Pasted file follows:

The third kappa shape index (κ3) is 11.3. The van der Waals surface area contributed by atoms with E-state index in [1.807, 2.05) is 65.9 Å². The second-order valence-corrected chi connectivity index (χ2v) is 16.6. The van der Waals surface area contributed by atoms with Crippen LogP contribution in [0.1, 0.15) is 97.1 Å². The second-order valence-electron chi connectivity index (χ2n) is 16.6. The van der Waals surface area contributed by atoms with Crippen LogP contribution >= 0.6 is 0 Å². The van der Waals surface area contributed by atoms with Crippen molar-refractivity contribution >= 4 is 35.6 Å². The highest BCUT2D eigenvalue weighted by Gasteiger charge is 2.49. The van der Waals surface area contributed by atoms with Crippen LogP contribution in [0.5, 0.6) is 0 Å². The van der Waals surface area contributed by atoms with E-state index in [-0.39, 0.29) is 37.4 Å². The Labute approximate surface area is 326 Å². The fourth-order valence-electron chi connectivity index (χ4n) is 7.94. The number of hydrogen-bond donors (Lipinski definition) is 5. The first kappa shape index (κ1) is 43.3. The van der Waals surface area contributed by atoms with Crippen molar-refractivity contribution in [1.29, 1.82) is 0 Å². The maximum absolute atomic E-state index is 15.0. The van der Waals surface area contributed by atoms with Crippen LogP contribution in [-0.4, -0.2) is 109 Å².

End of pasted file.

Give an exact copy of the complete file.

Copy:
The third kappa shape index (κ3) is 11.3. The van der Waals surface area contributed by atoms with E-state index in [1.807, 2.05) is 65.9 Å². The second-order valence-corrected chi connectivity index (χ2v) is 16.6. The van der Waals surface area contributed by atoms with Crippen LogP contribution in [0.1, 0.15) is 97.1 Å². The second-order valence-electron chi connectivity index (χ2n) is 16.6. The van der Waals surface area contributed by atoms with Crippen LogP contribution >= 0.6 is 0 Å². The van der Waals surface area contributed by atoms with Crippen molar-refractivity contribution >= 4 is 35.6 Å². The highest BCUT2D eigenvalue weighted by Gasteiger charge is 2.49. The van der Waals surface area contributed by atoms with Crippen LogP contribution in [0.5, 0.6) is 0 Å². The van der Waals surface area contributed by atoms with E-state index in [-0.39, 0.29) is 37.4 Å². The Labute approximate surface area is 326 Å². The fourth-order valence-electron chi connectivity index (χ4n) is 7.94. The number of hydrogen-bond donors (Lipinski definition) is 5. The first kappa shape index (κ1) is 43.3. The van der Waals surface area contributed by atoms with Crippen molar-refractivity contribution in [1.29, 1.82) is 0 Å². The maximum absolute atomic E-state index is 15.0. The van der Waals surface area contributed by atoms with Crippen LogP contribution in [-0.4, -0.2) is 109 Å².